To open the Portland Symphony Orchestra’s 92nd season, Robert Moody conducted a program on Sunday afternoon at Merrill Auditorium that seemed self-consciously balanced, as if it were meant as a reminder of the three crucial pillars of a modern orchestra’s repertory.

The Beethoven Fourth Symphony, which began the program, points to the preservationist aspect of an orchestra’s mission and is also an installment in the PSO’s three-year Beethoven cycle – a symbol of that mission writ large.

Mason Bates’ Concerto for Cello, a 2014 work by a popular young American composer, suggests a commitment to contemporary music, although given that it is one of only two 21st century works planned for the season, a reasonable listener could wonder if such a commitment really exists. And Respighi’s “Pines of Rome” demonstrated the orchestra’s ability to let its hair down with the kind of full-throttle, coloristic showpiece that audiences find thrilling.

The Respighi was composed in 1924, the year the Portland Symphony gave its first concert. The orchestra’s founders would undoubtedly have endorsed the approach this concert presented. But they would surely be puzzled by the organization’s broader programming philosophy, now that classical concerts account for less than half of the PSO’s schedule (even if you count its various family programs as classical), with holiday music and symphonic pops as the largest part of its schedule.

We should probably be thankful that Moody’s program gave us what ought to be, rather than what is. The conductor and his players made a gratifyingly fine show of it, too. Moody’s account of the Beethoven Fourth was flexible, nuanced and shapely, and it accomplished one thing a performance of the Fourth ought to do: By pointing up the work’s thematic richness, its sudden dynamic shifts, its manipulations of Classical form and the brisk interplay in its final movements, Moody had you wondering why this compact but rich work is an also-ran among Beethoven’s nine symphonies.

Bates, who was born in 1977 and is the composer-in-residence at the Kennedy Center, is known for works that combine electronic and pop elements with classical forms and textures. The Cello Concerto is scored more conventionally, and its lyrical solo line – played here by Joshua Roman, for whom Bates composed it – sings and soars in the best tradition of the Romantic concerto.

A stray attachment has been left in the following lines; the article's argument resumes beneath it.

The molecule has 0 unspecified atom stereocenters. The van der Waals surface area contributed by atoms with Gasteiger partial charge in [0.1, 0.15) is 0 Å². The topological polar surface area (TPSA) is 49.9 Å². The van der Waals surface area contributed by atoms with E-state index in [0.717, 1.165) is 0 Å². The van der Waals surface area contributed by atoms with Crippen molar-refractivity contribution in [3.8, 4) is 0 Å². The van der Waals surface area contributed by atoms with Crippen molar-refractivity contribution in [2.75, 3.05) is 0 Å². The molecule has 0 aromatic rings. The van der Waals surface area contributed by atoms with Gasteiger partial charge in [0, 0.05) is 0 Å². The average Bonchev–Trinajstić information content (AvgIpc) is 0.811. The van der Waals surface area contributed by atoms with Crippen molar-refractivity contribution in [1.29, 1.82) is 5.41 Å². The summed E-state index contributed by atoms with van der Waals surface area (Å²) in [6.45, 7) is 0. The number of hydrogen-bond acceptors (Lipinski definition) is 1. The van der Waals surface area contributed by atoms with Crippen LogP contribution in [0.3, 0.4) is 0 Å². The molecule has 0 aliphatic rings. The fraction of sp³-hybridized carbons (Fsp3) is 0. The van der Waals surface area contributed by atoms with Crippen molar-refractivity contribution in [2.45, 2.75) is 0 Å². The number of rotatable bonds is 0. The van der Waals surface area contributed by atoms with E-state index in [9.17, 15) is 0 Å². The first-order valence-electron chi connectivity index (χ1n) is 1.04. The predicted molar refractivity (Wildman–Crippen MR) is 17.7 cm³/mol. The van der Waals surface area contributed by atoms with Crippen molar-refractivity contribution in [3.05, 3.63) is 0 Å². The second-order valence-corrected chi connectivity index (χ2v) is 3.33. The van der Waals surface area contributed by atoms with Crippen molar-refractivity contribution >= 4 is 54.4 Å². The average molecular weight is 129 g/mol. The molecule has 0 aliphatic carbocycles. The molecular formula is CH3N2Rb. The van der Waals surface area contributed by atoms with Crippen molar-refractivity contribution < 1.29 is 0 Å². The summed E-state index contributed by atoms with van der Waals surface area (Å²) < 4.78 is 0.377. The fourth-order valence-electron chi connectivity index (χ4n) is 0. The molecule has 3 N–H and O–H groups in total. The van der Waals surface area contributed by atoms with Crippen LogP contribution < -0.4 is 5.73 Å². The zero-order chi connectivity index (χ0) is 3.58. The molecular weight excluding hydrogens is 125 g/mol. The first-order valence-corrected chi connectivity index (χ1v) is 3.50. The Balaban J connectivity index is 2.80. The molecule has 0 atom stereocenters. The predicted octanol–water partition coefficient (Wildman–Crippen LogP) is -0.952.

It is a pleasing, accessible piece, virtuosic but not flashy. But it is hardly staid neo-Romanticism. Its orchestral texture is atmospheric, fragmented and spacey, yet yields themes that gradually coalesce into cohesive elements with which the cello can interact (rather than simply play against). Still, the cello line is always the focal point, and Roman, who played the work from memory, lavished a lush, beautifully rounded tone on it, even in the section of the finale in which Bates has him play an extended passage with a guitar pick.

The Respighi, to which the concert’s second half was devoted, uses the orchestra as a grand paint box, and you can see why record companies so frequently made it the centerpiece of “Hi-Fi Spectacular” albums, during the early stereo years and in the transition from LP to CD: Vivid brass and wind flourishes, dark, melancholy string tone (in the peaceful evocation of a catacomb), piano and organ textures, antiphonal effects from brass players stationed in the balconies, and even bird calls – it’s all here, drafted into the service of bringing to life the composer’s vision of four sections of Rome.

Those who find Moody’s direction overly gymnastic had more evidence than usual here. Respighi’s waves of picturesque, climactic scoring, not to mention the need to cue the balcony musicians, are catnip for conductors who like to showboat. If you prefer a director in the mold of Fritz Reiner, whose gestures were subtle and often barely perceptible, Moody is not your man.

But results are the bottom line, and Moody had the orchestra – especially its winds, this time – sounding tight and energized in all three works. It should be interesting to see what they make of the centerpiece of their next outing, Bartok’s implacably dark, emotionally sharp-edged “Bluebeard’s Castle,” on Nov. 1.

Allan Kozinn is a former music critic and culture writer for The New York Times who lives in Portland. He can be contacted at:

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